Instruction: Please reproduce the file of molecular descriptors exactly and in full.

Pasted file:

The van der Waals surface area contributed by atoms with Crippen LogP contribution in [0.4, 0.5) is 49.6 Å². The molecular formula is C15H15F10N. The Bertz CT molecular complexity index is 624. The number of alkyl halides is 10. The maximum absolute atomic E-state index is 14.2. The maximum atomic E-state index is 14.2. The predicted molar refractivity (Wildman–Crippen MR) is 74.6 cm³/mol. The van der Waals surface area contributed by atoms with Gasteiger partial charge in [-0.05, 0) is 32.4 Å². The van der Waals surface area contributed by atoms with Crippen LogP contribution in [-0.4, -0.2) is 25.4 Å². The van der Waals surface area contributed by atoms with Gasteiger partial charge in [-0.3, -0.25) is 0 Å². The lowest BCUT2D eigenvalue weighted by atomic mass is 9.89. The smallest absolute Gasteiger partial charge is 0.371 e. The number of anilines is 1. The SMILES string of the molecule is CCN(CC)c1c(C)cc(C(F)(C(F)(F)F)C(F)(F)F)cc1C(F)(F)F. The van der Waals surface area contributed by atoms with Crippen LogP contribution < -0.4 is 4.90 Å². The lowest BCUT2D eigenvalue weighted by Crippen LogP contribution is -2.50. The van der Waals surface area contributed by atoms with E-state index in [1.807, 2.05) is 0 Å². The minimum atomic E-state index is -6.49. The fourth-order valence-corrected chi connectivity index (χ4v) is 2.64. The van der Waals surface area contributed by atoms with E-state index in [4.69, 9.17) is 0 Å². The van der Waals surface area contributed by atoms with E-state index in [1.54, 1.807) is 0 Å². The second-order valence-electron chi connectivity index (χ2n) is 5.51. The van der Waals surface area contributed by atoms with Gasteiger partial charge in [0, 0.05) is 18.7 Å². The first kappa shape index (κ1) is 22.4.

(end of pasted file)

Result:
The van der Waals surface area contributed by atoms with Crippen LogP contribution in [0.4, 0.5) is 49.6 Å². The molecular formula is C15H15F10N. The Bertz CT molecular complexity index is 624. The number of alkyl halides is 10. The maximum absolute atomic E-state index is 14.2. The maximum atomic E-state index is 14.2. The predicted molar refractivity (Wildman–Crippen MR) is 74.6 cm³/mol. The van der Waals surface area contributed by atoms with Gasteiger partial charge in [-0.05, 0) is 32.4 Å². The van der Waals surface area contributed by atoms with Crippen LogP contribution in [-0.4, -0.2) is 25.4 Å². The van der Waals surface area contributed by atoms with Gasteiger partial charge in [-0.3, -0.25) is 0 Å². The lowest BCUT2D eigenvalue weighted by atomic mass is 9.89. The smallest absolute Gasteiger partial charge is 0.371 e. The number of anilines is 1. The SMILES string of the molecule is CCN(CC)c1c(C)cc(C(F)(C(F)(F)F)C(F)(F)F)cc1C(F)(F)F. The van der Waals surface area contributed by atoms with Crippen LogP contribution < -0.4 is 4.90 Å². The lowest BCUT2D eigenvalue weighted by Crippen LogP contribution is -2.50. The van der Waals surface area contributed by atoms with E-state index in [1.807, 2.05) is 0 Å². The minimum atomic E-state index is -6.49. The fourth-order valence-corrected chi connectivity index (χ4v) is 2.64. The van der Waals surface area contributed by atoms with E-state index in [4.69, 9.17) is 0 Å². The van der Waals surface area contributed by atoms with E-state index in [1.54, 1.807) is 0 Å². The second-order valence-electron chi connectivity index (χ2n) is 5.51. The van der Waals surface area contributed by atoms with Gasteiger partial charge in [0, 0.05) is 18.7 Å². The first kappa shape index (κ1) is 22.4.